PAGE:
Alzheimer’s Disease (AD) is now the most common of all the neurodegenerative diseases in the elderly (Dubois et al., 2010). It is affecting increasingly more people as we age and the numbers are set to continue rising as the population gets older. Not only is there a financial burden on global healthcare systems, it is a disease which has powerful emotional impacts on people caring for those with this type of dementia and for all families afflicted by the condition (Querfurth & LaFerla, 2010).
A Brief History Of Alzheimer’s Disease
The condition was first identified by Aloysius ‘Alois’ Alzheimer who was a German psychiatrist who lived in the late 19th Century until his death in 1913. He noticed particular types of patient who developed progressively worsening symptoms of behaviour. One such patient was Auguste Deter who was a special case study for characterising the external manifestations of the disease.
The condition is now labelled a syndrome and is the most common type of dementia in the developed world. It is estimated there are 46 million people living with this dementia. It is a progressive disease and is unfortunately irreversible.
The syndrome is characterised by loss of brain function where memory, thinking and reasoning, intellectual and cognitive skills gradually disappear. In all cases there is a change in personality and overall behaviour which is extremely distressing not only for the sufferer but also for those living with a person who has the condition.
At the moment the exact causes of Alzheimer’s are not understood but there are a number of risk factors associated with its development.
Alzheimer’s disease also has a related set of dementias termed ADRD.
Incidence Of the Disease
Roughly 3 per cent of men and women between the ages of 65 and 74 suffer with AD. About half those over the age of 85 and older may have the condition in its early stages. Nearly 3.6 million people around the world are diagnosed with it.
In the USA, there are over 50 million Americans aged over 65 years of age with AD and that is likely to more than double by 2060 according to the US Census Bureau when reported in 2018. It is the second leading cause of death in Australia according to news articles from 2021.
One physiological change to patients occurs in the state of their brain. There is an appearance of high levels of abnormal proteins which aggregate together to form ‘plaque’ and ‘tangles’. The plaques are peculiar in themselves. They are groups of proteins which form Aβ oligomers. These plaques appear to build up around synapses. One theory is that these sticky clumps then physically interfere with the synaptic based receptors which disrupts nerve transmission. One of the consequences is that the circuitry involved in memory creation and retention is disrupted severely. Another aspect is that the plaques also trigger immune -inflammation responses. as with an infection, immune cells are triggered to destroy those cells containing the plaque or those cells that have been modified in some way. In so doing, neural and brain cells are destroyed in the process. These seem to literally block the brain.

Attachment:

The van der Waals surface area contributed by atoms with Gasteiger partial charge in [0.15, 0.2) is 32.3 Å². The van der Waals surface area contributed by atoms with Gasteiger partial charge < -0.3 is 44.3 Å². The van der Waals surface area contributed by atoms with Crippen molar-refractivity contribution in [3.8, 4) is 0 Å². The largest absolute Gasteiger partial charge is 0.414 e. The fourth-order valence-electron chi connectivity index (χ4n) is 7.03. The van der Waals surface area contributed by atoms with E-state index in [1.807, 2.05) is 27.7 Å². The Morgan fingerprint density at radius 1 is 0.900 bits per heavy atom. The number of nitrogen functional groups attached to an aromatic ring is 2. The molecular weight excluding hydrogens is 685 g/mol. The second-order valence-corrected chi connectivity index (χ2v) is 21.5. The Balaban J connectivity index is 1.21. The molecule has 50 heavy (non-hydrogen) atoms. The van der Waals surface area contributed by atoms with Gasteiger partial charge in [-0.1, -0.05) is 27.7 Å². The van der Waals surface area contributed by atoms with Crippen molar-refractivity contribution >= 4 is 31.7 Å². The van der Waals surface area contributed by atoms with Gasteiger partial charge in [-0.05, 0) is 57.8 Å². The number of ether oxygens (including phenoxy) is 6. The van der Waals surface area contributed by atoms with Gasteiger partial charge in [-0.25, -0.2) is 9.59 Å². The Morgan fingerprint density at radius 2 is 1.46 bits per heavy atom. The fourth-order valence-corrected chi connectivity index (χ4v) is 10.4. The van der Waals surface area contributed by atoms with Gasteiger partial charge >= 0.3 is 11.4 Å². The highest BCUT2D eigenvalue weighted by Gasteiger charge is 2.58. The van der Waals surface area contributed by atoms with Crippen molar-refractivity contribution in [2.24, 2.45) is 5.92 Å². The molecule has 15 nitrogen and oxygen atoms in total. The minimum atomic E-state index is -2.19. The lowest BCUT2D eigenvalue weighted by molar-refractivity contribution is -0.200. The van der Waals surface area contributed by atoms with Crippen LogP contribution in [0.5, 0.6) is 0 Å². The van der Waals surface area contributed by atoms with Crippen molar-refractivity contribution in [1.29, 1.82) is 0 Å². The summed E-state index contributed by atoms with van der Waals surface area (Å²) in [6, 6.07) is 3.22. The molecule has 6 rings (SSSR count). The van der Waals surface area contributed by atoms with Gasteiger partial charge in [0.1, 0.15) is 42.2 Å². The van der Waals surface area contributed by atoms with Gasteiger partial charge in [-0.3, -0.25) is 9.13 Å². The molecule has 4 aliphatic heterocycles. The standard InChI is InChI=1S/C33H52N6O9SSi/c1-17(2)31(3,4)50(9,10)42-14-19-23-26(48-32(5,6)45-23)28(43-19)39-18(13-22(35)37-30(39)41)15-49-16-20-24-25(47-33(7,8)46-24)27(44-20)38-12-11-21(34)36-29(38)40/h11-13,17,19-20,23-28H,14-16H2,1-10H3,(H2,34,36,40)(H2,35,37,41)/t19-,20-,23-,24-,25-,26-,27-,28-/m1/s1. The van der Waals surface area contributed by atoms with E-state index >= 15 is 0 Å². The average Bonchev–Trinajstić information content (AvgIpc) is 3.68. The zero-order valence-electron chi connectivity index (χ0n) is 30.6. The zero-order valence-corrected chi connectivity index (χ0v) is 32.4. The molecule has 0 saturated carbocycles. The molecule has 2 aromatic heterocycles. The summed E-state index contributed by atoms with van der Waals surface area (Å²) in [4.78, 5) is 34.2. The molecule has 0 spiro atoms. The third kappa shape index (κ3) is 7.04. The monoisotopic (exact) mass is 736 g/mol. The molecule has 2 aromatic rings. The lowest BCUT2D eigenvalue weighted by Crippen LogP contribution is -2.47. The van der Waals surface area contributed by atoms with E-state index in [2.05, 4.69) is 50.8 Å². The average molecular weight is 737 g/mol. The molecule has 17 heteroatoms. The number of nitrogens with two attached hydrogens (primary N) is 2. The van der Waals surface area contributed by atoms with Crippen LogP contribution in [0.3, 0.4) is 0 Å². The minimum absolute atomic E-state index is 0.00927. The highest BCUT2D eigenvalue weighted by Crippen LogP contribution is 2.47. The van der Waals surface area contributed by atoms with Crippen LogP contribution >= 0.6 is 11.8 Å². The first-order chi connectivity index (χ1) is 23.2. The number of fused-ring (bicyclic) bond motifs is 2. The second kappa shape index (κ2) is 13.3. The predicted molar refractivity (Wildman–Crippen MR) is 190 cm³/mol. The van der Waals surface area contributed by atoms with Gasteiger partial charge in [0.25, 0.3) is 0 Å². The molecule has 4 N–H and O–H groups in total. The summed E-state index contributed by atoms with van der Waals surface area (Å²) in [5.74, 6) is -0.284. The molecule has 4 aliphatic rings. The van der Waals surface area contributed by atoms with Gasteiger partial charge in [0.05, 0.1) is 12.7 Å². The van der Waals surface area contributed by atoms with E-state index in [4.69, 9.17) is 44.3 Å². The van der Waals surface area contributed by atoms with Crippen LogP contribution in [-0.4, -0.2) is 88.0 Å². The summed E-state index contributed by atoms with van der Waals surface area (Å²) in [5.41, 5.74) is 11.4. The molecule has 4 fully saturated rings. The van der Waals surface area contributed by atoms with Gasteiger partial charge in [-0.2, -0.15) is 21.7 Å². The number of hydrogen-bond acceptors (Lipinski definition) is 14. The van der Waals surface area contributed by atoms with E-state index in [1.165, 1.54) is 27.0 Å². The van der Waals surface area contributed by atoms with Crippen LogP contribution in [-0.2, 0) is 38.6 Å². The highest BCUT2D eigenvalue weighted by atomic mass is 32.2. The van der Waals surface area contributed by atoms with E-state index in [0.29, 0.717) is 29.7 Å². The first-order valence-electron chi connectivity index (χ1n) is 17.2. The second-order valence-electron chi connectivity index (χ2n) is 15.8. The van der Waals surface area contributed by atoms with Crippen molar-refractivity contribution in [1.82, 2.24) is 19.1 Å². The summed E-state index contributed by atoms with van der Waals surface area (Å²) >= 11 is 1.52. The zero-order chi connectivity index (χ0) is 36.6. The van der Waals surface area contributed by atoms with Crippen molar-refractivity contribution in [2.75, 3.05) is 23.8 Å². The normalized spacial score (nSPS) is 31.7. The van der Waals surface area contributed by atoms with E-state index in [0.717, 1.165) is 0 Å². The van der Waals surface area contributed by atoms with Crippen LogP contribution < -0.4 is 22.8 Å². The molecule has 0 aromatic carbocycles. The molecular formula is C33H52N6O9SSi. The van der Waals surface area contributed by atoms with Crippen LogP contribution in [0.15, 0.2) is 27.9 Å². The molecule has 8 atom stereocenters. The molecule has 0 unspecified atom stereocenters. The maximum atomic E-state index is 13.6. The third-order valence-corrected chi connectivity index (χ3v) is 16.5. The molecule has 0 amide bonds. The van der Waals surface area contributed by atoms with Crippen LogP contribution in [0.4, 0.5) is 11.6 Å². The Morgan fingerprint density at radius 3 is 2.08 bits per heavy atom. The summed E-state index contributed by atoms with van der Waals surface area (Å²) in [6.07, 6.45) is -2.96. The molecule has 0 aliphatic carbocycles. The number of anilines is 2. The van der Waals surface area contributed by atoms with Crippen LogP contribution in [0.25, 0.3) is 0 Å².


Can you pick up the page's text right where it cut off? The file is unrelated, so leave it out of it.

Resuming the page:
Over the years of study a number of risk factors have become associated with development of the disease. There is no single cause for the disease. Some risk factors though may be more influential than others. It could be a mix of genetic, environmental and lifestyle factors. The whole development may take years and be a combination of numerous factors.
- Age, especially over 65 years of age.
- High blood pressure or hypertension
- Head injury
- Coronary heart disease
- High cholesterol levels
- Possible genetic element as with a family history of the condition
- Down’s syndrome
- Some form of cognitive impairment
- Smoking and alcohol use
- High levels of plasma homocysteine
- Excessive sugar consumption
Alzheimer’s disease is most common in people over the age of 65. It affects an estimated 1 in 14 people over the age of 65 and 1 in 6 people over the age of 80. There are however a significant number of people affected between the ages of 40 and 65. This is known as early- or young-onset Alzheimer’s disease.
Stages Of Alzheimer’s Disease
Stage 1 (Normal)…mentally healthy person
Stage 2: Normal aged forgetfulness
Some people over the age of 65 experience subjective complaints of cognitive and functional difficulties.
Stage 3: Mild cognitive impairment
The ability to do various activities is impaired. Very often job performance might decline if they are still working.
Stage 4: Moderate Alzheimer’s Disease